Amongst the regular calls for more disability diversity in board rooms and executive teams are the voices which suggest that there might already be disabled people present, they just aren’t open about it.
Certainly, there will be disabled people in these places, as in many other locations; however, if they are not openly disabled the benefits of their presence are markedly reduced.
The presence of openly identifying disabled people brings several specific benefits to decision making rooms and discussions:
- It contributes diverse perspectives to conversations and to the outcomes of conversations.
Someone who is disabled, but does not openly identify, will also bring a disability perspective to the conversation, although it will be hampered by their desire to conceal their disability. This means they cannot speak as a disabled person. Their disability expertise will be less recognised, or not recognised at all.
Diverse perspectives have been proven to produce better decisions. Diversity in a decision making room increases the ability of the decision making group to consider problems or strategy from a greater number of angles.
Without a known presence of diversity there is no credible knowledge and the diversity area is readily sidelined.
2. It changes the conversation to have openly disabled people present.
The behaviour of others in the room is influenced by knowing that disabled people are listening. There will still be ableism and ableist language (as many disability leaders can attest); however, disability cannot be forgotten or left off the agenda as happens consistently when disabled people are absent.
This benefit has been evident in high level discussion spaces, for example at the United Nations where there are few disabled people in any rooms except disability specific ones. When there were disabled people in the room, Australia succeeded in having disability specific language included in UN Outcomes documents for the first time. That language is still there a decade later and has changed the conversation and expectations about the presence of disabled women. Because disabled women were in the room, they were consistently referred to, remembered, and became part of the outcome.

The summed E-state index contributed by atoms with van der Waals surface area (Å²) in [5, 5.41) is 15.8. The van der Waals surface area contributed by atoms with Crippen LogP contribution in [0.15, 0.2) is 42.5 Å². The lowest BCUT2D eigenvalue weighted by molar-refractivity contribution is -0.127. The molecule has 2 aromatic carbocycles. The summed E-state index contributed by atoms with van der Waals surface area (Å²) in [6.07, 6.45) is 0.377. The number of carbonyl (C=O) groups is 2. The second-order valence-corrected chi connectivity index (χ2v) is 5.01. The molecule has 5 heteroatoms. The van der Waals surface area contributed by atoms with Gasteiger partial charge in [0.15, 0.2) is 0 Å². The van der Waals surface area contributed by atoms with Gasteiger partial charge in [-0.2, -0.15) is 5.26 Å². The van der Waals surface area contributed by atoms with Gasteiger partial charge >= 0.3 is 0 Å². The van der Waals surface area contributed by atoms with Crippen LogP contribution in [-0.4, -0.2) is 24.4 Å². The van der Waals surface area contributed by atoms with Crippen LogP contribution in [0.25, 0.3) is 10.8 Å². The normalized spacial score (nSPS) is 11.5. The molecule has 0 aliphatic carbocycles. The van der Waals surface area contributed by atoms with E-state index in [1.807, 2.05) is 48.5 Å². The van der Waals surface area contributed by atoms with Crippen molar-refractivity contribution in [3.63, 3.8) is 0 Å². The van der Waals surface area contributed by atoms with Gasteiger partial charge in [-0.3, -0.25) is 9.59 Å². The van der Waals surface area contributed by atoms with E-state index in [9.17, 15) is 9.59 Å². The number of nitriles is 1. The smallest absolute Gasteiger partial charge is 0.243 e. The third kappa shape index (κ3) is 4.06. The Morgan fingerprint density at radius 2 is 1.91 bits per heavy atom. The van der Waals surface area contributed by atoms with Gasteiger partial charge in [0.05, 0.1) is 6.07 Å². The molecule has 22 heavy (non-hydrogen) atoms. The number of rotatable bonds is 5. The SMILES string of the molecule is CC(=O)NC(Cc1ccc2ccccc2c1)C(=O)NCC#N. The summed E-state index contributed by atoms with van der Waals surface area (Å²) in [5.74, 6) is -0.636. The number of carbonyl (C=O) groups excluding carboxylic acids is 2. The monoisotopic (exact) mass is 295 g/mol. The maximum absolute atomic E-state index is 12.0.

Being in the room matters. It influences the conversation.
3. It provides a role model for other disability leaders.
The classic diversity catch cry: “you can’t be what you can’t see” rings true in disability as in other diversity areas. Naturally, not all disabled people are visibly disabled. In fact, most are not. It is critical that openly identifying disabled people; people who openly bring disability into the room, are present, so that they are known to be there. A disability does not have to be evident for a person to be openly identifying as disabled.
When it becomes usual to see disability leaders in all locations, and at all levels, it will be safer to be in those rooms and more disability leaders will follow. Disability will become a regular factor in policy development and decision making, using the expertise of direct experience.
Being in the room matters. Until disabled people are known to be in rooms, and are part of leadership groups, we will remain marginalised and forgotten.
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Christina Ryan is the CEO of the Disability Leadership Institute, which provides professional development and support for disability leaders. She identifies as a disabled person